CHICAGO -- Recent data released by the federal government may reflect only a fraction of how many unaccompanied children apprehended at the U.S.-Mexico border are in Illinois, with state officials saying hundreds more could be at shelters.
In a state-by-state list made public Thursday, the U.S. Department of Health and Human Services' Administration for Children and Families said 305 children were released to Illinois sponsors from Jan. 1 through July 7 of this year. However, Republican U.S. Sen. Mark Kirk's office said Friday federal data given to his office this month shows that another 429 children were at Illinois shelters as of July 8.
Kirk's office said Friday the number of children at the shelters fluctuates. A message left for a federal health and human services spokesman wasn't immediately returned.
Illinois is prepared to "help in whatever way necessary," Gov. Pat Quinn said Friday. His comment comes as governors in some other states, including Idaho, have asked federal officials not to send any of the children.
"We have a responsibility to ensure all children are treated with respect, compassion and dignity," the Chicago Democrat said in a statement. "My administration will continue to discuss this important subject with other federal, state and local elected officials."
The details of how and where the children are kept in Illinois as they await immigration proceedings are sparse.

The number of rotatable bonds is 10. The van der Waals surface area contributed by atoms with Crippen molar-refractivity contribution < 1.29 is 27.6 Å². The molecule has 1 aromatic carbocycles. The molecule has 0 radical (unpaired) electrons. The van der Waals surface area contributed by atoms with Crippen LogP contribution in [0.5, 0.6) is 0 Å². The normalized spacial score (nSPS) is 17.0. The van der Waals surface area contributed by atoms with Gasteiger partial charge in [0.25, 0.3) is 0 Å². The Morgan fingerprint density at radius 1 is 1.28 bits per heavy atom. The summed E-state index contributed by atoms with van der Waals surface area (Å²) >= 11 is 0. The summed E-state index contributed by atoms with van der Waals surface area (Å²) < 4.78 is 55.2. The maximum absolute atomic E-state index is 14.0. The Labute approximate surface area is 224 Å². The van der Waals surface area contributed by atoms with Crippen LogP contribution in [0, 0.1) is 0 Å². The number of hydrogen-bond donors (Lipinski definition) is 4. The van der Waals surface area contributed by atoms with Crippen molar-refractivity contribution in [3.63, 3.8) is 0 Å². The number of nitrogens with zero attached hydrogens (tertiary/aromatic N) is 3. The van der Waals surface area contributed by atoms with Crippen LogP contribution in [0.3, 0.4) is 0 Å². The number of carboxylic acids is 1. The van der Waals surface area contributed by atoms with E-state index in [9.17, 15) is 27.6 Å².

The U.S. faces a sharp rise in unaccompanied minors who have been fleeing violence in Central America and crossing into the U.S. because they believe they will be allowed to stay.
The children are first held at government shelters where they undergo medical exams and are then placed with sponsors as they go through deportation proceedings. Often, sponsors -- who must undergo background checks -- are family members or family friends and are responsible for making sure a child shows up for court.
Overall, 30,340 unaccompanied children have been released to sponsors this year.
For years, the Chicago-based Heartland Alliance has contracted with the federal government to run shelters and legal services for the children. The group has hundreds of beds available in the Chicago area, but doesn't make shelter locations public for safety and privacy reasons. A spokeswoman for the group didn't immediately comment Friday.
Compared to other populous states, Illinois has a smaller number of unaccompanied minors.
The states with the most immigrant children have established central American communities -- Texas had the most released to sponsors with 4,280, followed by New York, Florida and California, according to the federal data.
The largest contingent of Illinois' immigrant population comes from Mexico, followed by Poland and India, according to Illinois' Office of New Americans Policy and Advocacy. However, Cook County does have one of the largest populations of Guatemalan immigrants, after Los Angeles and Harris Counties in California, according to an analysis of census data.